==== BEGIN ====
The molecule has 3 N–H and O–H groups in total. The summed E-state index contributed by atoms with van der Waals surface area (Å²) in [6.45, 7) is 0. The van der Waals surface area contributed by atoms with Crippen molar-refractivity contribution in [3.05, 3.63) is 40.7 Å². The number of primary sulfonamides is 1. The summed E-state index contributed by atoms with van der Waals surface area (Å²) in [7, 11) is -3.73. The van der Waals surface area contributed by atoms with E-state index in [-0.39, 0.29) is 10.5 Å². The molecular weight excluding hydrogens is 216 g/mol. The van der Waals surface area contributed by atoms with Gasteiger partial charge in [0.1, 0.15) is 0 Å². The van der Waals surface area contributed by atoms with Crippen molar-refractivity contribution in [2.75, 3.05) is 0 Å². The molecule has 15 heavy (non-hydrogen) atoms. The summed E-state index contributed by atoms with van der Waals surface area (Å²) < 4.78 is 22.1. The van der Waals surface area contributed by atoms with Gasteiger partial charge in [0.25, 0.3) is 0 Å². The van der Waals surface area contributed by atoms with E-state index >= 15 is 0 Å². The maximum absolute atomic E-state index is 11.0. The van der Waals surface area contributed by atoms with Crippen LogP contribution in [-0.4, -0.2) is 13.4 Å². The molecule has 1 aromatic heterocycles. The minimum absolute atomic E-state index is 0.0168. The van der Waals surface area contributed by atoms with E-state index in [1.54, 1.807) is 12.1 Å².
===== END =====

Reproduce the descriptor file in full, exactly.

The molecule has 3 N–H and O–H groups in total. The summed E-state index contributed by atoms with van der Waals surface area (Å²) in [6.45, 7) is 0. The van der Waals surface area contributed by atoms with Crippen molar-refractivity contribution in [3.05, 3.63) is 40.7 Å². The number of primary sulfonamides is 1. The summed E-state index contributed by atoms with van der Waals surface area (Å²) in [7, 11) is -3.73. The van der Waals surface area contributed by atoms with E-state index in [-0.39, 0.29) is 10.5 Å². The molecular weight excluding hydrogens is 216 g/mol. The van der Waals surface area contributed by atoms with Gasteiger partial charge in [0.1, 0.15) is 0 Å². The van der Waals surface area contributed by atoms with Crippen molar-refractivity contribution in [2.75, 3.05) is 0 Å². The molecule has 15 heavy (non-hydrogen) atoms. The summed E-state index contributed by atoms with van der Waals surface area (Å²) < 4.78 is 22.1. The van der Waals surface area contributed by atoms with Gasteiger partial charge in [0.25, 0.3) is 0 Å². The van der Waals surface area contributed by atoms with E-state index >= 15 is 0 Å². The maximum absolute atomic E-state index is 11.0. The van der Waals surface area contributed by atoms with Crippen LogP contribution in [-0.4, -0.2) is 13.4 Å². The molecule has 1 aromatic heterocycles. The minimum absolute atomic E-state index is 0.0168. The van der Waals surface area contributed by atoms with E-state index in [1.54, 1.807) is 12.1 Å².